Two weeks later, Forde and Bush were arrested and charged with the murders along with a third accomplice. Soon after their arrests, Stonex went to police and said he’d treated Bush for a gunshot wound at Forde’s request the night after the killings. He said that Forde claimed a ricochet had struck Bush in the leg while he was on vigilante border patrol.
According to law enforcement authorities, Bush suffered the injury when the wife and mother of the victims shot him during the home invasion robbery that was orchestrated by Forde, the founder of Minuteman American Defense.
Everett, a suburb of Seattle, is Forde’s hometown, and the Herald has been following the tangled local-girl-gone-bad story with extensive coverage of the Arivaca killings and their fallout since mid-June.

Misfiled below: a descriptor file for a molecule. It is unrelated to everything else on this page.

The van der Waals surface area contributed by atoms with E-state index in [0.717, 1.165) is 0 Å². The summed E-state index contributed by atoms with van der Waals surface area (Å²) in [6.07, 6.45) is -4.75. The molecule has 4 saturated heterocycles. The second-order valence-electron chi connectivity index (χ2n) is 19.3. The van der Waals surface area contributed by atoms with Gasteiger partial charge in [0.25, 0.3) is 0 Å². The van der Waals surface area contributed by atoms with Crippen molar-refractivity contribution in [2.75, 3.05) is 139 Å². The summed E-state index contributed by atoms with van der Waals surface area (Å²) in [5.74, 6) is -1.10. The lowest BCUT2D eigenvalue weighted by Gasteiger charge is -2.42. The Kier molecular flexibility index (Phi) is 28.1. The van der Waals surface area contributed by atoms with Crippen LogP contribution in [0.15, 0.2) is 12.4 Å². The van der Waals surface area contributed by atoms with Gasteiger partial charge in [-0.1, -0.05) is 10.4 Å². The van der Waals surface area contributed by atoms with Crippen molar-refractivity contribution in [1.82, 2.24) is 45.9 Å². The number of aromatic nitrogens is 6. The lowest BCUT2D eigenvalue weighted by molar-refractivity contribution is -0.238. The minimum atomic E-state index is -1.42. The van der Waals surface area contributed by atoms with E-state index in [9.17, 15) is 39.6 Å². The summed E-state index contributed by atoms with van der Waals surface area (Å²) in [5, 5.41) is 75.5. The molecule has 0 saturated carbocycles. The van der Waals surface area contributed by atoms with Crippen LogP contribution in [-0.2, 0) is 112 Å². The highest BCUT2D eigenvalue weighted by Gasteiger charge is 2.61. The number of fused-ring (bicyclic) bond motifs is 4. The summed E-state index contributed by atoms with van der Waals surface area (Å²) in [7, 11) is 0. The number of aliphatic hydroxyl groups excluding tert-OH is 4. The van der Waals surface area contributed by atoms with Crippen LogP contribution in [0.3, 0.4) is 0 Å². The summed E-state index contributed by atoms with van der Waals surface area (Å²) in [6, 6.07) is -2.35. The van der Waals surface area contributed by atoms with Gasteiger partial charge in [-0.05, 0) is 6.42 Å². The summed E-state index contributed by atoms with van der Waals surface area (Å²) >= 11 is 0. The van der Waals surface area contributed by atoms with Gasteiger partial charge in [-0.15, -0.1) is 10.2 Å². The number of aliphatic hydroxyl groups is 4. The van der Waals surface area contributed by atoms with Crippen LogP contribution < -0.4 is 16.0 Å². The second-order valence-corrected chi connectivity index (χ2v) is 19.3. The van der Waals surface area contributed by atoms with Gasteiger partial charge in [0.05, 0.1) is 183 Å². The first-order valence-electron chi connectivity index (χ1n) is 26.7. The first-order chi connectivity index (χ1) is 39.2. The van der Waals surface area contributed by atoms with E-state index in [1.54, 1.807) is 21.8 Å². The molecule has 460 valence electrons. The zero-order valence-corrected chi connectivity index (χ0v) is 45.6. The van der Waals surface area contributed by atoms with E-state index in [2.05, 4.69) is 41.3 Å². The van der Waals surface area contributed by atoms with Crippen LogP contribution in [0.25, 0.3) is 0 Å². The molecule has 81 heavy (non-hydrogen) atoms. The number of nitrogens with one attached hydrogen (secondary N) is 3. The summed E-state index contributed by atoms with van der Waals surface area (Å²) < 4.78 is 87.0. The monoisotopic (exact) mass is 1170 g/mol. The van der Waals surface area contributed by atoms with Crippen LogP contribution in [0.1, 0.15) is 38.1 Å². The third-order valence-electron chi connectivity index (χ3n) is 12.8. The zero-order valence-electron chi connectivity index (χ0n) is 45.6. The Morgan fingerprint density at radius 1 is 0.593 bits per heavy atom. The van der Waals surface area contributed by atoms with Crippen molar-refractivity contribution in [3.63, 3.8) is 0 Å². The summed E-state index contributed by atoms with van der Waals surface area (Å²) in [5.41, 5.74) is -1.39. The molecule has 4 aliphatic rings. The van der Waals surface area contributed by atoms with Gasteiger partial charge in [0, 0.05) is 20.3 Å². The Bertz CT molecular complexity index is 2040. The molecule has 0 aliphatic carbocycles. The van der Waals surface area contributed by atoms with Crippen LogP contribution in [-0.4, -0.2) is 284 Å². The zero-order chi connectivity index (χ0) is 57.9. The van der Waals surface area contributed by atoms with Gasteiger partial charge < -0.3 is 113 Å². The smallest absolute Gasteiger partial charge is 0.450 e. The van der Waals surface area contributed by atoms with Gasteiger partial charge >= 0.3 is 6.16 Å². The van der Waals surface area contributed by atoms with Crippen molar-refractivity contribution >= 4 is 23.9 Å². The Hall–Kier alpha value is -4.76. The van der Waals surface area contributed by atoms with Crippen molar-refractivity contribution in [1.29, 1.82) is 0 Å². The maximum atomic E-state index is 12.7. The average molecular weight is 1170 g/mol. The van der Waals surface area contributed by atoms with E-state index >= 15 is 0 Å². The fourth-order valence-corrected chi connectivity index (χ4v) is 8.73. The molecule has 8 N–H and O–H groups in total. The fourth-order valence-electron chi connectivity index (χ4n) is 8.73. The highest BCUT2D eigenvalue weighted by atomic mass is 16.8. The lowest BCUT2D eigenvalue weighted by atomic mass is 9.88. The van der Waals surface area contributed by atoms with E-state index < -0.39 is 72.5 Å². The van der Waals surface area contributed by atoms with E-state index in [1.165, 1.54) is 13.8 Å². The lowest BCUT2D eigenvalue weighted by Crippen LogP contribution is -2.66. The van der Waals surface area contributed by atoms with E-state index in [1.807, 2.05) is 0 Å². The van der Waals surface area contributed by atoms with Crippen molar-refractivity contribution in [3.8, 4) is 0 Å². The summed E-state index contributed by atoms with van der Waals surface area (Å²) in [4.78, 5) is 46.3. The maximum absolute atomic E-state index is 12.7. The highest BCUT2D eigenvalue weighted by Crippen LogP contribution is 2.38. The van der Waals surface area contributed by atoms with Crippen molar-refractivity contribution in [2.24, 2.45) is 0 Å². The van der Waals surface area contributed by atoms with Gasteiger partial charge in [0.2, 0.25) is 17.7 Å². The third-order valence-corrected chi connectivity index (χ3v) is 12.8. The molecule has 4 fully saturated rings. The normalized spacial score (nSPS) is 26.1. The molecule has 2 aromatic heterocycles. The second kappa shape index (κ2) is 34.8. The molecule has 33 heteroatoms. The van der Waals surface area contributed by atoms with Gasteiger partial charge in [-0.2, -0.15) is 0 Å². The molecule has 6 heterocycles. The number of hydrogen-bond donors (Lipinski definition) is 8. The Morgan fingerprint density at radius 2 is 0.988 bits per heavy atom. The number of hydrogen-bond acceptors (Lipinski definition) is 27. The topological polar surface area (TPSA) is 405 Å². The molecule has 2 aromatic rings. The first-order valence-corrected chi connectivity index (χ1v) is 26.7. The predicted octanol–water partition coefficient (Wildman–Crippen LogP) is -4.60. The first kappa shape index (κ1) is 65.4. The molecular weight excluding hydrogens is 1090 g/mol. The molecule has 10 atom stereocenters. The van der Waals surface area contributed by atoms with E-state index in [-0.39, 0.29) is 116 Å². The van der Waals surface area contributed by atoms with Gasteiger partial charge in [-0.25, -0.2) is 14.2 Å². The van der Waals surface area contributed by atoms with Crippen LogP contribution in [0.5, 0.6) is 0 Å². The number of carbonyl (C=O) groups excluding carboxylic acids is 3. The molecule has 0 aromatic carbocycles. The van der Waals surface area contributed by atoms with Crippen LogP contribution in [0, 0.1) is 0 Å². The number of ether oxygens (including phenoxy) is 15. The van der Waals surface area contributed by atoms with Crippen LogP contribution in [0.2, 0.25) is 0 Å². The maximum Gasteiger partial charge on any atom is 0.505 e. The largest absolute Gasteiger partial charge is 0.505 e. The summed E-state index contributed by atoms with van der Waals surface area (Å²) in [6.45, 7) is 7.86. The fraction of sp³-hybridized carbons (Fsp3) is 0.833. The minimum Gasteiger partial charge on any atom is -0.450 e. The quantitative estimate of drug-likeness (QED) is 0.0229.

Meet Mr. End Time Watchman, a gun-waving, violence-threatening, conspiracy-theorizing gent in a white cowboy hat who makes videos in his garage. In this video, he lacks the voice to convey menace the way Clint Eastwood did as Dirty Harry, but he gives it his best: “Are you feeling lucky, New World Order?” he asks, waving an immense handgun. “I’m gonna shove this .50-caliber up your nose.”
So be warned, all of you who are part of the New World Order. When you come to take his guns away, he’s waiting for you. His rant lasts for more than five minutes in this particular video, and at the end there are links to some of his other masterpieces. They’re at once funny and scary, with some emphasis on the latter, because the sentiments he expresses are those making the rounds in right-wing extremist circles these days.